Chemical composition of the graphitic black carbon fraction in riverine and marine sediments at sub-micron scales using carbon X-ray spectromicroscopy
Haberstroh, Paul R.
Brandes, Jay A.
Dickens, Angela F.
Cody, George D.
MetadataShow full item record
The chemical composition of the graphitic black carbon (GBC) fraction of marine organic matter was explored in several marine and freshwater sedimentary environments along the west coast of North America and the Pacific Ocean. Analysis by carbon x-ray absorption near edge structure (C-XANES) spectroscopy and scanning transmission x-ray microscopy (STXM) show the GBC-fraction of Stillaguamish River surface sediments to be dominated by more highly-ordered and impure forms of graphite, together forming about 80% of the GBC, with a smaller percent of an aliphatic carbon component. Eel River Margin surface sediments had very little highly-ordered graphite, and were instead dominated by amorphous carbon and to a lesser extent, impure graphite. However, the GBC of surface sediments from the Washington State Slope and the Mexico Margin were composed almost solely of amorphous carbon. Pre-anthropogenic, highly-oxidized deep-sea sediments from the open Equatorial Pacific Ocean contained over half their GBC in different forms of graphite as well as highly-aliphatic carbon, low aromatic/highly-acidic aliphatic carbon, low aromatic/highly aliphatic carbon, and amorphous forms of carbon. Our results clearly show the impact of graphite and amorphous C phases in the BC fraction in modern riverine sediments and nearby marine shelf deposits. The pre-anthropogenic Equatorial Pacific GBC fraction is remarkable in the existence of highly-ordered graphite.
Author Posting. © The Authors, 2005. This is the author's version of the work. It is posted here by permission of Elsevier B.V. for personal use, not for redistribution. The definitive version was published in Geochimica et Cosmochimica Acta 70 (2006): 1483-1494, doi:10.1016/j.gca.2005.12.001.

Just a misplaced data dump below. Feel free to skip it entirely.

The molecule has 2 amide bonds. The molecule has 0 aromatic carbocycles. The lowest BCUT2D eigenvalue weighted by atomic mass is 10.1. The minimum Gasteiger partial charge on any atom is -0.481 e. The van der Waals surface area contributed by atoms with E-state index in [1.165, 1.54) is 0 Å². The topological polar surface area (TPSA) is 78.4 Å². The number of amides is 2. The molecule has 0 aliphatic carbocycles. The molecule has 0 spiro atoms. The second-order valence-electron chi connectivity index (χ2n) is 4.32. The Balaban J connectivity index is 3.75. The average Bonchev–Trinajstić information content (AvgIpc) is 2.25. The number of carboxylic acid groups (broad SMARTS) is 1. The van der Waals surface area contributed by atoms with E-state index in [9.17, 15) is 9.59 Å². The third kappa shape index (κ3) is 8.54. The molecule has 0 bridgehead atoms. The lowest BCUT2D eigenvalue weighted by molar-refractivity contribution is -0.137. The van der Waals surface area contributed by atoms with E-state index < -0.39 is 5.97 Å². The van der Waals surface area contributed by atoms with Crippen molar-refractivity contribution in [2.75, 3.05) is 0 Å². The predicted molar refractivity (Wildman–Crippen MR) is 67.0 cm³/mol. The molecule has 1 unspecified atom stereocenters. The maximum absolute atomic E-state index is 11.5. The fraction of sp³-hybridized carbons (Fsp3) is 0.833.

Showing items related by title, author, creator and subject.
Dilling, Lisa; Doney, Scott C.; Edmonds, Jae; Gurney, Kevin R.; Harriss, Robert; Schimel, David S.; Stephens, Britton B.; Stokes, Gerald (Annual Reviews, 2003-08-14)Agriculture and industrial development have led to inadvertent changes in the natural carbon cycle. As a consequence, concentrations of carbon dioxide and other greenhouse gases have increased in the atmosphere and may ...
The marine inorganic carbon system along the Gulf of Mexico and Atlantic coasts of the United States : insights from a transregional coastal carbon study Wang, Zhaohui Aleck; Wanninkhof, Rik; Cai, Wei-Jun; Byrne, Robert H.; Hu, Xinping; Peng, Tsung-Hung; Huang, Wei-Jen (Association for the Sciences of Limnology and Oceanography, 2013-01)Distributions of total alkalinity (TA), dissolved inorganic carbon (DIC), and other parameters relevant to the marine inorganic carbon system were investigated in shelf and adjacent ocean waters during a U.S. Gulf of Mexico ...
Variability in the carbon isotopic composition of foliage carbon pools (soluble carbohydrates, waxes) and respiration fluxes in southeastern U.S. pine forests Mortazavi, Behzad; Conte, Maureen H.; Chanton, Jeffrey P.; Weber, John C.; Martin, Timothy A.; Cropper, Wendell P. (American Geophysical Union, 2012-04-19)We measured the δ13C of assimilated carbon (foliage organic matter (δCOM), soluble carbohydrates (δCSC), and waxes (δCW)) and respiratory carbon (foliage (δCFR), soil (δCSR) and ecosystem 13CO2 (δCER)) for two years at ...